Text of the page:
Respiration in Yeast
Explore the inputs required for cellular respiration using this lab.
This laboratory activity can be used to test various factors that affect the rate of cellular respiration. For example, if the yeast sample is given no sugar, little CO2 is produced. Or, if a student chooses to double the amount of sugar, more CO2 is formed. The end goal is for students to make claims regarding the inputs and outputs of cellular respiration based on data.
Extension ideas: Could a test be devised to test the amount of sugar or alcohol produced by the yeast?
Science and Engineering Practices
Developing and Using Models
Develop a model based on evidence to illustrate the relationships between systems or components of a system. (HS-LS2-5)
Using Mathematics and Computational Thinking
Use mathematical representations of phenomena or design solutions to support claims. (HS-LS2-4)
Constructing Explanations and Designing Solutions
Construct and revise an explanation based on valid and reliable evidence obtained from a variety of sources (including students’ own investigations, models, theories, simulations, peer review) and the assumption that theories and laws that describe the natural world operate today as they did in the past and will continue to do so in the future. (HS-LS1-6),(HS-LS2-3)
Disciplinary Core Ideas
- The process of photosynthesis converts light energy to stored chemical energy by converting carbon dioxide plus water into sugars plus released oxygen. (HS-LS1-5)
- The sugar molecules thus formed contain carbon, hydrogen, and oxygen: their hydrocarbon backbones are used to make amino acids and other carbon-based molecules that can be assembled into larger molecules (such as proteins or DNA), used for example to form new cells. (HS-LS1-6)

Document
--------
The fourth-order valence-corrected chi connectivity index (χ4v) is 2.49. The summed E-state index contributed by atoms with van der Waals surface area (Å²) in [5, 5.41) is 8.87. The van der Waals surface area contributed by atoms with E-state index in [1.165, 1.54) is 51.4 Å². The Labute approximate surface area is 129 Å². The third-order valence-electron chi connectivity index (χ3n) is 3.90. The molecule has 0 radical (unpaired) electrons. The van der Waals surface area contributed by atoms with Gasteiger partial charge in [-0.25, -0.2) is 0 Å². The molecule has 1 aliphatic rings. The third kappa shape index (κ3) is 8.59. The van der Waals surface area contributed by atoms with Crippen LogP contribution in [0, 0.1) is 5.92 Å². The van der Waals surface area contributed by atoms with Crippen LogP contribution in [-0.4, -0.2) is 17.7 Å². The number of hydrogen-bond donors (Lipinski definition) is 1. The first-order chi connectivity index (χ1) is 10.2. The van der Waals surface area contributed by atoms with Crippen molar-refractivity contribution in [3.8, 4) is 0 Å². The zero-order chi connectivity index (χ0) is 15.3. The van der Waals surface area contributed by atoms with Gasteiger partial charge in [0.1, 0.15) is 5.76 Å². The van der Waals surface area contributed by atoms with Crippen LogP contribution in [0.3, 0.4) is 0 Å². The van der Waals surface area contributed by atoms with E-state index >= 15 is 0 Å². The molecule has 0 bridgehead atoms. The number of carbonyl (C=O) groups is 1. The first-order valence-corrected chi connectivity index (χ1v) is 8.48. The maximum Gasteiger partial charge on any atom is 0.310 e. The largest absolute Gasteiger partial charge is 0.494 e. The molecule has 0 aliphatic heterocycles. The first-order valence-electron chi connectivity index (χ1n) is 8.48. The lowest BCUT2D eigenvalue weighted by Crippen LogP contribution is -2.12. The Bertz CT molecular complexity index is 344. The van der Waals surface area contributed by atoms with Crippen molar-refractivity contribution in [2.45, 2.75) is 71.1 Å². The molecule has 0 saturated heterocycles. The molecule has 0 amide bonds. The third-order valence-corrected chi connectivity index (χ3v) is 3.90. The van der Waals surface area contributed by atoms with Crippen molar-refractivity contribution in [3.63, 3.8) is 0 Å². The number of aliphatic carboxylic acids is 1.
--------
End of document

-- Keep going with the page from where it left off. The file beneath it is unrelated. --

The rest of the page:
- As matter and energy flow through different organizational levels of living systems, chemical elements are recombined in different ways to form different products. (HS-LS1-6),(HS-LS1-7)
- As a result of these chemical reactions, energy is transferred from one system of interacting molecules to another. Cellular respiration is a chemical process in which the bonds of food molecules and oxygen molecules are broken and new compounds are formed that can transport energy to muscles. Cellular respiration also releases the energy needed to maintain body temperature despite ongoing energy transfer to the surrounding environment. (HS-LS1-7)
PS3.D: Energy in Chemical Processes
The main way that solar energy is captured and stored on Earth is through the complex chemical process known as photosynthesis. (secondary to HS-LS2-5)
Systems and System Models
Models (e.g., physical, mathematical, computer models) can be used to simulate systems and interactions—including energy, matter, and information flows—within and between systems at different scales. (HS-LS2-5)
- Changes of energy and matter in a system can be described in terms of energy and matter flows into, out of, and within that system. (HS-LS1-5), (HS-LS1-6)
- Energy cannot be created or destroyed—it only moves between one place and another place, between objects and/or fields, or between systems. (HS-LS1-7),(HS-LS2-4)
This work was supported by the Office of the Director, National Institutes of Health under Science Education Partnership Award Number R25OD016525. The content is solely the responsibility of the authors and does not necessarily represent the official views of the NIH.